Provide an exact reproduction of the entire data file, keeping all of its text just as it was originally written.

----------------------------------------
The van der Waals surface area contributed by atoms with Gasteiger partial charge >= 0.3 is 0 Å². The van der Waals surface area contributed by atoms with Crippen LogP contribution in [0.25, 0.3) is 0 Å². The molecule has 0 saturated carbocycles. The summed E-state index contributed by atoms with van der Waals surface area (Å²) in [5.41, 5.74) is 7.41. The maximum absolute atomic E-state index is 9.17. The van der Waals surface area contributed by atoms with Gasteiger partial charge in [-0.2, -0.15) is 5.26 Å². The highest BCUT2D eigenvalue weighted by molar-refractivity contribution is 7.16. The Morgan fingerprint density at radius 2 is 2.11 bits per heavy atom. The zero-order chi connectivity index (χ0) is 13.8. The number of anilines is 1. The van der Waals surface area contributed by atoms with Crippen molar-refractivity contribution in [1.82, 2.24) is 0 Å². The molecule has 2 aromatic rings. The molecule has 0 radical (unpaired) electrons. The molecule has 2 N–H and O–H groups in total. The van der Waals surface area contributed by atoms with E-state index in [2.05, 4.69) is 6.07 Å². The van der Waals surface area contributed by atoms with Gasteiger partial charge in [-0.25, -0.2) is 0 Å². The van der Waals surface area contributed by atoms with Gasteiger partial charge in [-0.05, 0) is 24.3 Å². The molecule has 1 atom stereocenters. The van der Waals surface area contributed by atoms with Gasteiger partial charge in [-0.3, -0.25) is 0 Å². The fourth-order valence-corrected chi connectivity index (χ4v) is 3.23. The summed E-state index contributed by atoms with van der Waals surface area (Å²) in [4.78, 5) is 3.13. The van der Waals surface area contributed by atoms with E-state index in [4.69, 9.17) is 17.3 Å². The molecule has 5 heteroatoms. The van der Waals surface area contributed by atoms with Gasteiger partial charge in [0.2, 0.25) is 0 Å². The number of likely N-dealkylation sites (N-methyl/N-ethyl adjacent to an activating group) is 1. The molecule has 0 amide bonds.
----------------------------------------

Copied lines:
The van der Waals surface area contributed by atoms with Gasteiger partial charge >= 0.3 is 0 Å². The van der Waals surface area contributed by atoms with Crippen LogP contribution in [0.25, 0.3) is 0 Å². The molecule has 0 saturated carbocycles. The summed E-state index contributed by atoms with van der Waals surface area (Å²) in [5.41, 5.74) is 7.41. The maximum absolute atomic E-state index is 9.17. The van der Waals surface area contributed by atoms with Gasteiger partial charge in [-0.2, -0.15) is 5.26 Å². The highest BCUT2D eigenvalue weighted by molar-refractivity contribution is 7.16. The Morgan fingerprint density at radius 2 is 2.11 bits per heavy atom. The zero-order chi connectivity index (χ0) is 13.8. The number of anilines is 1. The van der Waals surface area contributed by atoms with Crippen molar-refractivity contribution in [1.82, 2.24) is 0 Å². The molecule has 2 aromatic rings. The molecule has 0 radical (unpaired) electrons. The molecule has 2 N–H and O–H groups in total. The van der Waals surface area contributed by atoms with E-state index in [2.05, 4.69) is 6.07 Å². The van der Waals surface area contributed by atoms with Gasteiger partial charge in [-0.25, -0.2) is 0 Å². The van der Waals surface area contributed by atoms with Gasteiger partial charge in [-0.05, 0) is 24.3 Å². The molecule has 1 atom stereocenters. The van der Waals surface area contributed by atoms with Gasteiger partial charge in [-0.3, -0.25) is 0 Å². The fourth-order valence-corrected chi connectivity index (χ4v) is 3.23. The summed E-state index contributed by atoms with van der Waals surface area (Å²) in [4.78, 5) is 3.13. The van der Waals surface area contributed by atoms with E-state index in [4.69, 9.17) is 17.3 Å². The molecule has 5 heteroatoms. The van der Waals surface area contributed by atoms with Gasteiger partial charge in [0.2, 0.25) is 0 Å². The number of likely N-dealkylation sites (N-methyl/N-ethyl adjacent to an activating group) is 1. The molecule has 0 amide bonds.